8. Create a Tiny URL

Because you’re likely going to want to share this address — perhaps say it over the radio — you need a shorter way of expressing it. Go to and paste the link you copied from the map into the “Enter a long URL to make tiny” box, and type an easy-to-say word into the “Custom Alias” box — something like peilobster, for example:

Creating a TinyURL for the Map

Click the Make TinyURL! button and you’ll have a brand new link — like in our example — that will lead to your map. People following the link will see something like this:

The Map

9. How Others Edit

Anyone else who has signed in with their Google Account will, in addition, see an Edit button on your map:

How to Edit the Map

And anyone clicking on that Edit button will be able to add new markers, delete or edit existing markers, add comments to the map, and/or update its title or description.

10. How to Tell Others How to Edit

Here’s a suggested script for telling others how to collaborate on the map:

To see our map, just go to tiny u r l dot com slash p e i lobster. If you want to help make the map, click “Sign in” in the top-right corner, sign in to Google (or create a new Google Account). Once you’re signed in and back at the map, click the “Save to My Maps” link under the map and then Edit to add or update locations.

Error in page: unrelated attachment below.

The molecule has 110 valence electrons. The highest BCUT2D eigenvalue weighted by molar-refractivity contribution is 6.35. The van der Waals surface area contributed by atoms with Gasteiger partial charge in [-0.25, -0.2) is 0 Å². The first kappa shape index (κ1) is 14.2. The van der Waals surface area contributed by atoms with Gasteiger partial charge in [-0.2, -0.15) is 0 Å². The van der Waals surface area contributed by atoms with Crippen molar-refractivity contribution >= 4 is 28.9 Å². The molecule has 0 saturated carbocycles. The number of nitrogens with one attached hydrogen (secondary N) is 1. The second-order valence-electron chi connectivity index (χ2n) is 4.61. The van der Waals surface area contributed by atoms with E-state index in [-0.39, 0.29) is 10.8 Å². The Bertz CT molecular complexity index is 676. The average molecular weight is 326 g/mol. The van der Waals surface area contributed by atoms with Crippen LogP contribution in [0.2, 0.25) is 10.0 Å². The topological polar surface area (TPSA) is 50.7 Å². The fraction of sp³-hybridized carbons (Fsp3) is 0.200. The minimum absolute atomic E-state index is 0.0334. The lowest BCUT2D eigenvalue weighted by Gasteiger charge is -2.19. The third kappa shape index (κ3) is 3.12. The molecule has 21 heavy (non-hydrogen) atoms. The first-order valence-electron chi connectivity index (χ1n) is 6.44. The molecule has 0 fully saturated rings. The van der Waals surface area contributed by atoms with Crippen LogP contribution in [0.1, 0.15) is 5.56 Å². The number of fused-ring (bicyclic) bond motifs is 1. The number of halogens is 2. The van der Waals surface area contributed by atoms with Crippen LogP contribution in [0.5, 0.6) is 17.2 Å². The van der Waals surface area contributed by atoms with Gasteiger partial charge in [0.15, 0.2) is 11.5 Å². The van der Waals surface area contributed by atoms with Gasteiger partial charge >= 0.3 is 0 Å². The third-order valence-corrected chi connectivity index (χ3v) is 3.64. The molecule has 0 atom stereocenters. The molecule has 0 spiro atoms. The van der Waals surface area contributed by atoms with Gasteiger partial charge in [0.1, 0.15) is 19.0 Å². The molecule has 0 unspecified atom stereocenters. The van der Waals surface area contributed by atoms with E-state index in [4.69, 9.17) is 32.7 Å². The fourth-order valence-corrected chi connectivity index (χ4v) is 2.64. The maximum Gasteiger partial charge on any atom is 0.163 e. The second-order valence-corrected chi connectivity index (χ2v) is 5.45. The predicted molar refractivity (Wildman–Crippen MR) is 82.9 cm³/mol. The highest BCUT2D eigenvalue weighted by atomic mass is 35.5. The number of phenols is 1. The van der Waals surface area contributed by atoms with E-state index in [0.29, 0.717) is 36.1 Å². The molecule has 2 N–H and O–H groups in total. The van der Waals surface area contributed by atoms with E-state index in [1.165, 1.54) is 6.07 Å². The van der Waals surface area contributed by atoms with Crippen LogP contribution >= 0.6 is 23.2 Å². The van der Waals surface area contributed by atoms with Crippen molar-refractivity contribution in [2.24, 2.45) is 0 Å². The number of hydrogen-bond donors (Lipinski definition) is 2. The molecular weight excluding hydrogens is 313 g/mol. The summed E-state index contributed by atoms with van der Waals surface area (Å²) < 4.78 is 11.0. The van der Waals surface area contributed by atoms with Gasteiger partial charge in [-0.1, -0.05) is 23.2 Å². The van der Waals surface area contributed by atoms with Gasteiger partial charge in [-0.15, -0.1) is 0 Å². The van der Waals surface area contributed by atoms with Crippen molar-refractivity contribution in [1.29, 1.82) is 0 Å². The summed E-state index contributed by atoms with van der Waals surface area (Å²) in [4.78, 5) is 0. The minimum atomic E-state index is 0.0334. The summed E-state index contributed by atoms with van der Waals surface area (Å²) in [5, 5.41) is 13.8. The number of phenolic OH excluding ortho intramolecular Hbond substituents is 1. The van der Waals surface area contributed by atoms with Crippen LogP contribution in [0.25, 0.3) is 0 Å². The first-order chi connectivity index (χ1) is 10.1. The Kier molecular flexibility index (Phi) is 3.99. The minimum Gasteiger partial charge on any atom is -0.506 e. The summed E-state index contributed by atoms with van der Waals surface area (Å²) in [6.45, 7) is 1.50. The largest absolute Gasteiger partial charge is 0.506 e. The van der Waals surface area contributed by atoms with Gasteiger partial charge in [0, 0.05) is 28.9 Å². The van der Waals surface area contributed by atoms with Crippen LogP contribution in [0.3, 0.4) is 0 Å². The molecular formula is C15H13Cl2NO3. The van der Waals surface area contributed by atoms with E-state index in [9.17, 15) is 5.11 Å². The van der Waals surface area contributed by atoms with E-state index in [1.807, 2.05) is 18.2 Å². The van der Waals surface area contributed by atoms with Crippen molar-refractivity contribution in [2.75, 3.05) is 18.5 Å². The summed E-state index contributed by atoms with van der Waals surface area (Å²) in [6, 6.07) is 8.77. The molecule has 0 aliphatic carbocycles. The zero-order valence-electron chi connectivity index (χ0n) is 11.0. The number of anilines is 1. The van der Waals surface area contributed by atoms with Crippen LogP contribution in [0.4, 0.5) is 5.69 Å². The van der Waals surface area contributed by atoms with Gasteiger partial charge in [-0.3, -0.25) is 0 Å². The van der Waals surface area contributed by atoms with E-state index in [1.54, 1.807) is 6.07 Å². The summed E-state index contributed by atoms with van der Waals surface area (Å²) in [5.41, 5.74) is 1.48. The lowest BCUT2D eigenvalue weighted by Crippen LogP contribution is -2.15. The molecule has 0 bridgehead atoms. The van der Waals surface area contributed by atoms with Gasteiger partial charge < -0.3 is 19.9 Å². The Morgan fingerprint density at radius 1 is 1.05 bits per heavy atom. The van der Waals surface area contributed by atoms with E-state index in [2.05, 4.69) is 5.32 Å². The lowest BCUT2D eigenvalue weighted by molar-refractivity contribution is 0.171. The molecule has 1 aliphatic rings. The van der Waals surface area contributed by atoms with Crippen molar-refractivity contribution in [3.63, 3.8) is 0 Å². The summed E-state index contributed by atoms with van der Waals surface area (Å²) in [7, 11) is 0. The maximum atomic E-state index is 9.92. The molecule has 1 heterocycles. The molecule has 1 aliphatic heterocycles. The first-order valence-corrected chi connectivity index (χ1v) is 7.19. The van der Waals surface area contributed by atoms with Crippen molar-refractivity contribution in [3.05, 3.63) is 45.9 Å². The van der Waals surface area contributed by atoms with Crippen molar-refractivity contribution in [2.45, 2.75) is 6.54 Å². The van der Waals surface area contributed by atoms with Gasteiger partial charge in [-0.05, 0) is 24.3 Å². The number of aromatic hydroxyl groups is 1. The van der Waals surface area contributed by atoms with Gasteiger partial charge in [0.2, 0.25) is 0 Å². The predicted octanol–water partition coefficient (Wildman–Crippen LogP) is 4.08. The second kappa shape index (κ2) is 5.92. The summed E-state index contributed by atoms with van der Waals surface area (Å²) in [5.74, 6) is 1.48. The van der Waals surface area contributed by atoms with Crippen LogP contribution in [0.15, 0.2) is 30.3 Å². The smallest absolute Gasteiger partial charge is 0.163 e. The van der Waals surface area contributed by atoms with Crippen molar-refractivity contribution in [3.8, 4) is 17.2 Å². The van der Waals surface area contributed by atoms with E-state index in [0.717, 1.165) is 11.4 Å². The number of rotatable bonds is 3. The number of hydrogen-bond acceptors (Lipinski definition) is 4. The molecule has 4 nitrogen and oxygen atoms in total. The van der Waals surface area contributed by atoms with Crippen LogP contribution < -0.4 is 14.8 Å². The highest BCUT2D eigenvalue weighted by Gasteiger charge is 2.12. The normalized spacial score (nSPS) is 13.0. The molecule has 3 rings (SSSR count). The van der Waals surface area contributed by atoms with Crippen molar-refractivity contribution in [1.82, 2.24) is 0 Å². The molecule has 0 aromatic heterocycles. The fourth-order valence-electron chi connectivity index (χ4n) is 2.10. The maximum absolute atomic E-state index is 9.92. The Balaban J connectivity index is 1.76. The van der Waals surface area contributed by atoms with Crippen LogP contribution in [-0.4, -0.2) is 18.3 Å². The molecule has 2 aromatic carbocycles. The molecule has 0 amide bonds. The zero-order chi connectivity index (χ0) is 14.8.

That’s it. And of course you can do this for any sort of map. I suppose you could even have an Island Morning “help us make the lobster map” contest if you wanted.


Teresa's picture
Teresa on May 9, 2009 - 23:36

This is a great and detailed suggestion! You are so thoughtful!

Kerry's picture
Kerry on May 11, 2009 - 14:58

Wow. Thanks Peter. That’s a veritable treatise on the topic.
It’s going to take me awhile to digest this… or even read it. But I’m slightly technologically-inclined so I can likely give this a go.

I am, however, going to have to suggest a name change from “wikilobsteria” to something that doesn’t include -eria. Makes me a little uncomfortable about consuming any food that has anything to do with an -eria.

DerekMac's picture
DerekMac on May 12, 2009 - 01:05

Lobster Locator?
Lobster Positioning System?

Shawn's picture
Shawn on May 12, 2009 - 02:15

Here There Be Lobsters?

Live Lobster Location?

Support Your Local Lobster Here?

DerekMac's picture
DerekMac on May 12, 2009 - 10:15

The Guardian has another of their excellent maps in the online paper today
They use a free mapping application called Map Channels (
“Map Channels is a service that lets you embed a custom map into your website or blog without the need for coding.

An extensive range of options let you tailor your map’s appearance to your own needs. Options include a place index sidebar and a tools sidebar. Tools available include slide show, map filters, multiple map channels, location links and search channels. Marker tooltips, clickable polygons and lines are standard features. “

It might be worth checking out for the Lobster Locator (Lobstercator?), as it seems to be reasonably easy to setup, is licensed for both commercial and non-commercial use, and is completely free.

Kerry's picture
Kerry on May 12, 2009 - 14:45

Some good suggestions for names here. Although “lobstercator” sounds more like a funky new tool the 21st-century lobster fisher might use to get the lobster out of the trap.